Let it dry (4-6 hours minimum, up to 24 hours, depending on the paint and the weather/conditions).
Step 6: Using in your studio
Securing a long pole onto the wall is a great way to both hold the wood and protect the backdrop from falling, without having to fix it into place.
I have a long pole already attached to the wall in our studio, under the mounted backdrop system. This serves a double purpose - to store rolled backdrops neatly behind and also to clip the beanbag fabric on to when posing.
This lightweight metal pole is held safely in place with 2 very strong metal hooks drilled deep into the wall and sealed for extra measure. These were installed by a professional. Please make sure your pole is safe if you go for the same setup. The pole is hollow with rope passing through the middle so I can "swing it" away from the wall a little.
Simply slide the tall wood planks up behind the pole, with the tops against the wall, but the bottoms jutting out further (about 15cm) so they are leaning back and not straight up against the wall. This is an extra safety precaution as though the pole would protect them from falling, I also don't want them to try. So position them leaning back against the wall.
Line up the floor planks with your wall planks, making sure they are straight.
For the floor planks, you can use a non-slip rug mat underneath to stop them skidding about (please still be careful though and make your own judgements when it comes to what you need to keep the planks secure and safe for your clients. This depends on your individual studio floor and set up).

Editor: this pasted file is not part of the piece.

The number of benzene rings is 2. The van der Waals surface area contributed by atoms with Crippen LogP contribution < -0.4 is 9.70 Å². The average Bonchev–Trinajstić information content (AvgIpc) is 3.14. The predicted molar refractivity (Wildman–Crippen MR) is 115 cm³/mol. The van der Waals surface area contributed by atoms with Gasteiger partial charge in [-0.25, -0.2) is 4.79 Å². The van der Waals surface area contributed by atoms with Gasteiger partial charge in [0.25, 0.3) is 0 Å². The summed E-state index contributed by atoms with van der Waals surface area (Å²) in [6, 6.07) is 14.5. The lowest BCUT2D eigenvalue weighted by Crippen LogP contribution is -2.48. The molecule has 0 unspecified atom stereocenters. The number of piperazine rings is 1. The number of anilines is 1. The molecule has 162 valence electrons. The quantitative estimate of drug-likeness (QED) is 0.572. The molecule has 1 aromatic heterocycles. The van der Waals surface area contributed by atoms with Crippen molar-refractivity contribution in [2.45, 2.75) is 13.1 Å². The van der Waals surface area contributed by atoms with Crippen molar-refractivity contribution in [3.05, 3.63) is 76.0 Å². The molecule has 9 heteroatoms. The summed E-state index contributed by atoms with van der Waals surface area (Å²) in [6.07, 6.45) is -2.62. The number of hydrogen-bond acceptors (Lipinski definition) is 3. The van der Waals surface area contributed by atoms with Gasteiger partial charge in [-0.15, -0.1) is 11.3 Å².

You can also line the planks width-ways for a different set up.
Try using just the wood floor with a seamless backdrop on the wall instead. You can also use the wall planks on the floor to make an "uneven" pattern of planks.
Simply flip the boards over to go from dark wood to antique white in a snap.
This is literally all you need to do! Simply go through the boards, flipping them over one at a time to change the backdrop from dark wood to antique white.
I recommend keeping the boards lose rather than fixing them together because this gives you so many more creative options when it comes to using these in your studio.
This takes about 1-2 minutes, depending on your setup and can easily be achieved in a small space.
Step 7: Storing when not in use
Simply slide the boards up under the security pole when not in use.
This is just one way to store the boards! You could also stack them in an alcove, or lay them flat on the ground one on top of the other. Just make sure you store them safely.
#TIP — If you go long periods without using the planks and leave your boards standing tall in a damp, humid or cold area (such as a garage or shed) you might risk the wood warping. I recommend storing flat on the floor if this is the case. If the wood warps, simply lay it flat with the warp arching away from the ground, and place heavy items on top for a while to encourage it to flatten out. In the 5 years since I created this drop that has never happened, but it's always a risk with all woods.
Images using this double sided wood drop